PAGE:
drugged-up sports such as baseball. But Novitzky may have a better
chance pinning federal charges on Armstrong than he did Bonds, perhaps based on the legal theory that Armstrong's team may have illegally involved federal Postal Service sponsorship money in systematic doping fraud.
Novitzky's visit to France is significant because, in 2005, the newspaper L'Equipe detailed
laboratory reports showing seven-time Tour de France winner Armstrong
used banned drugs to aid him in his first Tour victory in 1999. The
newspaper revealed how the blood-oxygenating aid EPO had showed up in
Armstrong's urine. Armstrong denounced the story. And he was not
penalized, because the drugs showed up in stored urine samples as the
result of a mere newspaper investigation, rather than a formal anti-doping
procedure. Armstrong pooh-poohed the L'Equipe story on U.S. television
shows such as Larry King. But he never offered a convincing explanation
as to why signs of EPO use were found in six of his urine samples submitted during the 1999 competition.
The Associated Press reports that Novitzky was accompanied by
federal prosecutor Doug Miller, as well as Travis Tygart, CEO of the U.S.
Antidoping Agency. The U.S. officials are reported to be meeting at the
offices of Interpol with officials from France's anti-doping agency
According to the Wall Street Journal:
U.S. investigators are most interested in learning more about Mr.Armstrong has been
Armstrong's 1999 urine samples, which have been preserved in
refrigerators at a French national anti-doping laboratory, the people
familiar with the matter said.
alleged to have doped a number of times over his career, and has
defended himself by saying he hasn't failed formal doping tests.
Armstrong's team masseuse was quoted in the 2004 book L.A. Confidentiel: Les secrets de Lance Armstrong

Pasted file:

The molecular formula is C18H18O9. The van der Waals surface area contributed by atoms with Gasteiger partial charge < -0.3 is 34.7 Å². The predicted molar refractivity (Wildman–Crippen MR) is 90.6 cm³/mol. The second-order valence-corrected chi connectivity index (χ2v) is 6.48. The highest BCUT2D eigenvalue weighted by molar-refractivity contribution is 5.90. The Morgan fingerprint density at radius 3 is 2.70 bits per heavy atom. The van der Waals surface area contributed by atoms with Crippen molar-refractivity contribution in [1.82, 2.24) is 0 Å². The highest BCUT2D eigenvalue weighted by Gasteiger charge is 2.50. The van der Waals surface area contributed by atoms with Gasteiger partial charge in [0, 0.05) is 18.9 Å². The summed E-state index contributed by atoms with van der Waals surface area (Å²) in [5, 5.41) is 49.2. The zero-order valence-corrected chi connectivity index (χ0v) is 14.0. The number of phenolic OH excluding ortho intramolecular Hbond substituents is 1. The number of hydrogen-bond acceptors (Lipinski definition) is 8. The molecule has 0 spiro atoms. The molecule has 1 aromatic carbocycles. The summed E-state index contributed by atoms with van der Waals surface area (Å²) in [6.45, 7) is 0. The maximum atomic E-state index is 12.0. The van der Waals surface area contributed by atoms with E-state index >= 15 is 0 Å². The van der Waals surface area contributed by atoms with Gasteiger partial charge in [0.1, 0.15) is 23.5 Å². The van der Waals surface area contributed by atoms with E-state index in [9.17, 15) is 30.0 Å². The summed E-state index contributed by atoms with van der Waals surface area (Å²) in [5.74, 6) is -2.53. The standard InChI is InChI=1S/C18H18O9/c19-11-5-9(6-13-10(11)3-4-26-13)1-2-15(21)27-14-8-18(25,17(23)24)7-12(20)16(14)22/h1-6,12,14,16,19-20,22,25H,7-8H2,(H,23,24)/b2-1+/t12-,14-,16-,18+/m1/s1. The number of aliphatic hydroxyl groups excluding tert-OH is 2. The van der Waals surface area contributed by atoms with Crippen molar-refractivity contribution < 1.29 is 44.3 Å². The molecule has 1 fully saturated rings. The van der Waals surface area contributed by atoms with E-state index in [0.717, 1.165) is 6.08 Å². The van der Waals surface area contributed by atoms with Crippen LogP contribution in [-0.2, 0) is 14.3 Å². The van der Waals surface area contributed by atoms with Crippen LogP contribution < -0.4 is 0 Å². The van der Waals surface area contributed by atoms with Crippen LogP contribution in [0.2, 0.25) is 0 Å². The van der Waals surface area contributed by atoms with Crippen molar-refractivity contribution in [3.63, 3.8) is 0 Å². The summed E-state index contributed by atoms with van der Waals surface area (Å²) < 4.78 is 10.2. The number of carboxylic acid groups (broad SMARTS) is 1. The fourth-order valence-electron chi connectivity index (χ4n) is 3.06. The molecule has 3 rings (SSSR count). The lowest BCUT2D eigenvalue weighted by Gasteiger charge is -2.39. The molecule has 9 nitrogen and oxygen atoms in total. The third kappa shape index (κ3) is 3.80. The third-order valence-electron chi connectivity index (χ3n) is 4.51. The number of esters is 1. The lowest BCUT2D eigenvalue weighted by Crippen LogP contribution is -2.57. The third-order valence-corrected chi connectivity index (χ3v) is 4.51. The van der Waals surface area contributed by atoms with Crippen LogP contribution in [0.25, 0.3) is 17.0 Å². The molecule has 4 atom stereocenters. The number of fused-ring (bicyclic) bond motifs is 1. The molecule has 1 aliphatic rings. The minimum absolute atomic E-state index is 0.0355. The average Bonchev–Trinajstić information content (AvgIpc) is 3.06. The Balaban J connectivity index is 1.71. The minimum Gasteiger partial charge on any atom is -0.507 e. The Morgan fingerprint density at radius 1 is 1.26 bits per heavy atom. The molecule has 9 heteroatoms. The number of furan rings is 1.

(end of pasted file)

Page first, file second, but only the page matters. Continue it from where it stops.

as saying the cyclist actually tested positive in 1999, at a race prior
to the Tour de France, for steroids he thought he would have cleared
his system before the tour. Masseuse Emma O'Reilly says doctors in
Armstrong's employ backdated a prescription for a legal ointment
containing steroids, and race organizers allowed it. Notwithstanding,
Armstrong's cancer-comeback story has given him an impenetrable
reputation with his fans, and he's spent this year pretending the Novitzky investigation did not exist.
Consistent with this PR strategy of "brazening it out," in
a statement Tuesday an Armstrong spokesman told the Journal: "the samples were
clean when originally provided and tested. So we have nothing to be
concerned about. Period."
To make a federal case, Novitzky and Miller may need to allege an ancillary offense
such as fraud. Under one possible fraud scenario, team owners could theoretically have
permitted doping, despite sponsorship contracts specifying the Postal Service's right to
cancel payments in the event of team-sanctioned drug use.
Armstrong was part owner of the
Postal Service team at certain points in its history.
To prove such allegations, federal prosecutors would need evidence Armstrong doped
-- such as might be found with the French anti-doping agency. They would likely need to
prove thatpeople with controlling, or at least influential, ownership interest in the team
permitted doping. And they might need to show that doping was in clear violation of a
USPS sponsorship agreement in place during the specific year the doping purportedly
With all those balls successfully aloft, a case might be made that Armstrong had
defrauded the federal government out of millions of dollars
Will the hammer drop?
Novitzky and Miller's trip to France suggests they believe it might.
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